|Photos||Video & Audio||Blogs||Statistics||Archive||Shop||Mobile|
January 25, 2013
Jos Buttler has admitted to mixed emotions after replacing his friend and county team-mate, Craig Kieswetter, in the England one-day side in India.
Buttler was preferred to Kieswetter for the fourth match in Mohali and will retain his place for the final game of the series in Dharamsala, although he may yet lose his spot to Jonny Bairstow for the matches against New Zealand next month.
For now, though, Buttler is focusing on making the most of his opportunity with bat and gloves and knows he has to be ruthlessly professional despite the circumstances of his selection.
"My opportunity has come from the demise of a friend and that's not ideal, when your mate misses out, but it's a huge opportunity for me and one that I want to take," he said. "It is a bit tricky, because Craig and I are good friends and have been for a number of years... I don't think this will change that; this is the world of professional sport and there are only 11 spaces in the England side, that a lot of people want."
Buttler, who made his Somerset debut when Kieswetter was on England duty three years ago, has been taken a little by surprise by his elevation to the wicketkeeper's position. Having replaced the rested Jonathan Trott he envisaged competing for a batting slot but ensured he spent plenty of time working with Bruce French, the England wicketkeeping coach.
"I didn't really see wicketkeeping coming, but I've been working hard on it before Christmas," he said. "My keeping is still a work in progress, but I think that will improve as time goes on, especially with the amount of work I'm putting into it. It's something I think I'm developing and something I think can become a strength of mine.
Buttler gave a brief glimpse of his batting ability in Mohali with a nine-ball 14, which followed powerful cameo appearances in Twenty20, including two unbeaten innings against India before Christmas and a 10-ball 32 against South Africa at Edgbaston last September.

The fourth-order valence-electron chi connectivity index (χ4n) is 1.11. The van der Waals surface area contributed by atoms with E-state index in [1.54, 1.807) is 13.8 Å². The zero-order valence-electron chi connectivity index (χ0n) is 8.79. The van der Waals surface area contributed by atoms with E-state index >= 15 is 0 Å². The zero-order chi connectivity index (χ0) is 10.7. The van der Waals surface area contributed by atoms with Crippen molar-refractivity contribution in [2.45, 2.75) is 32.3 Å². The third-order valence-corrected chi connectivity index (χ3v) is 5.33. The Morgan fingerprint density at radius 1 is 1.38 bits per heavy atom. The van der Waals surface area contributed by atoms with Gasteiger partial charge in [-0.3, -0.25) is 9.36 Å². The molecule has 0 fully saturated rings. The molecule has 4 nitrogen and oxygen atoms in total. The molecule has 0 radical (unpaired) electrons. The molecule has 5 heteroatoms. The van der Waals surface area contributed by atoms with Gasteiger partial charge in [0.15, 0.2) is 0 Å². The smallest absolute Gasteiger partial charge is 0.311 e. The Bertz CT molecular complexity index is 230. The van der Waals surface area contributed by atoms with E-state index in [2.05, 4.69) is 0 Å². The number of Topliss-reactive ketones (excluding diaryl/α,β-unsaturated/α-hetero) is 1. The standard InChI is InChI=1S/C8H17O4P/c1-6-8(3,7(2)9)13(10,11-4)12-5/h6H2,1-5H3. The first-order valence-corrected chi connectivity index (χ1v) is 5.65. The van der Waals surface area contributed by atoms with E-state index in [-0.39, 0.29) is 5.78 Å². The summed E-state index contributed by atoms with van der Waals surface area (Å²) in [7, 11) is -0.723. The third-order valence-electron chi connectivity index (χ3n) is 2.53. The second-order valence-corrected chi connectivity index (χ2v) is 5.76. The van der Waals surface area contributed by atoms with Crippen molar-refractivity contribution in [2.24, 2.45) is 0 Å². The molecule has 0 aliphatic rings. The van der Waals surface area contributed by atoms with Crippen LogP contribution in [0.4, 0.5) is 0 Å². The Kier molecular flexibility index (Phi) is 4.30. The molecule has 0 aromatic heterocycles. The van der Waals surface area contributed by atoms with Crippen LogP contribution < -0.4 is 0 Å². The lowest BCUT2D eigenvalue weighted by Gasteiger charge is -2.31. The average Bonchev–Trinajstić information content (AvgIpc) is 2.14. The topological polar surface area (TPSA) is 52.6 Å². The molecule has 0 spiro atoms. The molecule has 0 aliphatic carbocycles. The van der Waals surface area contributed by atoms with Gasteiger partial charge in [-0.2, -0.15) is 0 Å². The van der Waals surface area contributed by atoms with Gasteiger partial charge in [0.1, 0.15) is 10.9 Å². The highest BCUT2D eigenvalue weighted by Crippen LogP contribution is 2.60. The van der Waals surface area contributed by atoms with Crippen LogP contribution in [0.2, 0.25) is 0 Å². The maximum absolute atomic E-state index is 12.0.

At some stage the ODI format will test his ability to construct a longer innings - something a List A average of 56.89 suggests he can do - but at the moment he is concentrating on giving some impetus to the latter stages of England's batting effort.
"The other strength of my game is trying to be destructive at the end of the innings," he said. "It's something I have done for Somerset in the last couple of years and hopefully it's something I can bring into the international game."
© ESPN Sports Media Ltd.
|Comments have now been closed for this article
The thrills are rather low-octane, the skills are a bit lightweight, and the tournament overly India-centric
As West Indies play their 500th Test, here's an interactive journey through their Test history
Also, high scores and low averages, most ducks in international cricket, and the 12-year-old Test player
Former New Zealand seamer Gavin Larsen talks about wobbly seam-up bowling, the 1992 World Cup, and his role in the next tournament
Plays of the day from the CLT20 game between Kolkata Knight Riders and Chennai Super Kings
Twenty years on, Shivnarine Chanderpaul continues to be understated, underestimated. And that doesn't bother him. What's not to like?
Of the 85 Tests that Bangladesh have played so far, they've lost 70 and won just four. Those stats are easily the worst among all teams when they'd played as many Tests
The planned reorganisation of their domestic structure should help the region recapture some of the glory it enjoyed in the past
Hundred in a session? Easy peasy for Doug Walters